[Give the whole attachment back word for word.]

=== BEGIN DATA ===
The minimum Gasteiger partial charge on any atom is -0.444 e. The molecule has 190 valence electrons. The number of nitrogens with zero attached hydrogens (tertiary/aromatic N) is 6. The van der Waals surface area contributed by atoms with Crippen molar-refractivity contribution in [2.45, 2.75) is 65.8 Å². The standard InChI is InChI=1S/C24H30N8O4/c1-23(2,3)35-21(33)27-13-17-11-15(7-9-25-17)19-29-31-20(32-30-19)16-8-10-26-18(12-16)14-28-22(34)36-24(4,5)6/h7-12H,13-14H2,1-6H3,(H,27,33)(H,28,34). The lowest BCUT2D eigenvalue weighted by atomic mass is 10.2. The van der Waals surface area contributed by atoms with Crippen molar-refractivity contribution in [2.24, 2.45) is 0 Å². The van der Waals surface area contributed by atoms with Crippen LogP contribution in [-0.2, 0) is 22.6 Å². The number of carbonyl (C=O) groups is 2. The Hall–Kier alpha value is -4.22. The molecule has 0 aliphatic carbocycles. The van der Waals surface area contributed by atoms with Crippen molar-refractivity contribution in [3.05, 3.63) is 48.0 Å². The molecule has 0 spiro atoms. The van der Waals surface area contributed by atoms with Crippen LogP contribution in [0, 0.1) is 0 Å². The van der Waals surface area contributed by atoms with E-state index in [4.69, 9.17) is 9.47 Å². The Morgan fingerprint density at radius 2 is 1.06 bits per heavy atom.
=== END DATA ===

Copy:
The minimum Gasteiger partial charge on any atom is -0.444 e. The molecule has 190 valence electrons. The number of nitrogens with zero attached hydrogens (tertiary/aromatic N) is 6. The van der Waals surface area contributed by atoms with Crippen molar-refractivity contribution in [2.45, 2.75) is 65.8 Å². The standard InChI is InChI=1S/C24H30N8O4/c1-23(2,3)35-21(33)27-13-17-11-15(7-9-25-17)19-29-31-20(32-30-19)16-8-10-26-18(12-16)14-28-22(34)36-24(4,5)6/h7-12H,13-14H2,1-6H3,(H,27,33)(H,28,34). The lowest BCUT2D eigenvalue weighted by atomic mass is 10.2. The van der Waals surface area contributed by atoms with Crippen molar-refractivity contribution in [2.24, 2.45) is 0 Å². The van der Waals surface area contributed by atoms with Crippen LogP contribution in [-0.2, 0) is 22.6 Å². The number of carbonyl (C=O) groups is 2. The Hall–Kier alpha value is -4.22. The molecule has 0 aliphatic carbocycles. The van der Waals surface area contributed by atoms with Crippen molar-refractivity contribution in [3.05, 3.63) is 48.0 Å². The molecule has 0 spiro atoms. The van der Waals surface area contributed by atoms with Crippen LogP contribution in [0, 0.1) is 0 Å². The van der Waals surface area contributed by atoms with E-state index in [4.69, 9.17) is 9.47 Å². The Morgan fingerprint density at radius 2 is 1.06 bits per heavy atom.